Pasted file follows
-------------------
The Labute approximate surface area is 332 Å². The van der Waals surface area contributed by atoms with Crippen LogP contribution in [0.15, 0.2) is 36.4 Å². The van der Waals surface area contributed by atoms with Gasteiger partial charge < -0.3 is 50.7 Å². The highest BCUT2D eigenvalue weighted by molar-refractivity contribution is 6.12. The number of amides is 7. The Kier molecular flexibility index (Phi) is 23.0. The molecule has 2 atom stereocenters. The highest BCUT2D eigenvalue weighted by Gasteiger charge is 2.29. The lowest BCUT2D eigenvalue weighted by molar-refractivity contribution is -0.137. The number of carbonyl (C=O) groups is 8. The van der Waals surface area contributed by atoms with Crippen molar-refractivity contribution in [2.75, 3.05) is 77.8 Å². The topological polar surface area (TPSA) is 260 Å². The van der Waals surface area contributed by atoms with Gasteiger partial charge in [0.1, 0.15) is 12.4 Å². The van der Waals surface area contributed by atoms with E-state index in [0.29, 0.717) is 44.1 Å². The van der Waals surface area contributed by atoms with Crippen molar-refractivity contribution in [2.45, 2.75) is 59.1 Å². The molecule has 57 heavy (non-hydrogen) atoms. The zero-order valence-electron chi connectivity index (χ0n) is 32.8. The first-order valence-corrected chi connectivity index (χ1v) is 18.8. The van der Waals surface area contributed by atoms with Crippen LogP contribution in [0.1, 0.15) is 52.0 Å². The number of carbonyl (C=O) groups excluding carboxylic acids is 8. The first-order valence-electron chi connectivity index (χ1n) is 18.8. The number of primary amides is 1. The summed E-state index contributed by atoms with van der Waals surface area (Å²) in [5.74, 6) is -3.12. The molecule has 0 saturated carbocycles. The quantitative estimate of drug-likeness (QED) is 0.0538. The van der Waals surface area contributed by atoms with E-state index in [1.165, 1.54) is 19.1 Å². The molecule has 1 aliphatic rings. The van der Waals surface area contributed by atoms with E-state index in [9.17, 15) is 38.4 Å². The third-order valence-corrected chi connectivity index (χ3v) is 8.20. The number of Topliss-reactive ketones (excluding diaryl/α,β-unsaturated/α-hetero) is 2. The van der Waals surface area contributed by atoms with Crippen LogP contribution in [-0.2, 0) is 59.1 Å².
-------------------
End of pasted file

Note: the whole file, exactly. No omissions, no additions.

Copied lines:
The Labute approximate surface area is 332 Å². The van der Waals surface area contributed by atoms with Crippen LogP contribution in [0.15, 0.2) is 36.4 Å². The van der Waals surface area contributed by atoms with Gasteiger partial charge < -0.3 is 50.7 Å². The highest BCUT2D eigenvalue weighted by molar-refractivity contribution is 6.12. The number of amides is 7. The Kier molecular flexibility index (Phi) is 23.0. The molecule has 2 atom stereocenters. The highest BCUT2D eigenvalue weighted by Gasteiger charge is 2.29. The lowest BCUT2D eigenvalue weighted by molar-refractivity contribution is -0.137. The number of carbonyl (C=O) groups is 8. The van der Waals surface area contributed by atoms with Crippen molar-refractivity contribution in [2.75, 3.05) is 77.8 Å². The topological polar surface area (TPSA) is 260 Å². The van der Waals surface area contributed by atoms with Gasteiger partial charge in [0.1, 0.15) is 12.4 Å². The van der Waals surface area contributed by atoms with E-state index in [0.29, 0.717) is 44.1 Å². The van der Waals surface area contributed by atoms with Crippen molar-refractivity contribution in [2.45, 2.75) is 59.1 Å². The molecule has 57 heavy (non-hydrogen) atoms. The zero-order valence-electron chi connectivity index (χ0n) is 32.8. The first-order valence-corrected chi connectivity index (χ1v) is 18.8. The van der Waals surface area contributed by atoms with Crippen LogP contribution in [0.1, 0.15) is 52.0 Å². The number of carbonyl (C=O) groups excluding carboxylic acids is 8. The first-order valence-electron chi connectivity index (χ1n) is 18.8. The number of primary amides is 1. The summed E-state index contributed by atoms with van der Waals surface area (Å²) in [5.74, 6) is -3.12. The molecule has 0 saturated carbocycles. The quantitative estimate of drug-likeness (QED) is 0.0538. The van der Waals surface area contributed by atoms with E-state index in [1.165, 1.54) is 19.1 Å². The molecule has 1 aliphatic rings. The van der Waals surface area contributed by atoms with E-state index in [9.17, 15) is 38.4 Å². The third-order valence-corrected chi connectivity index (χ3v) is 8.20. The number of Topliss-reactive ketones (excluding diaryl/α,β-unsaturated/α-hetero) is 2. The van der Waals surface area contributed by atoms with Crippen LogP contribution in [-0.2, 0) is 59.1 Å².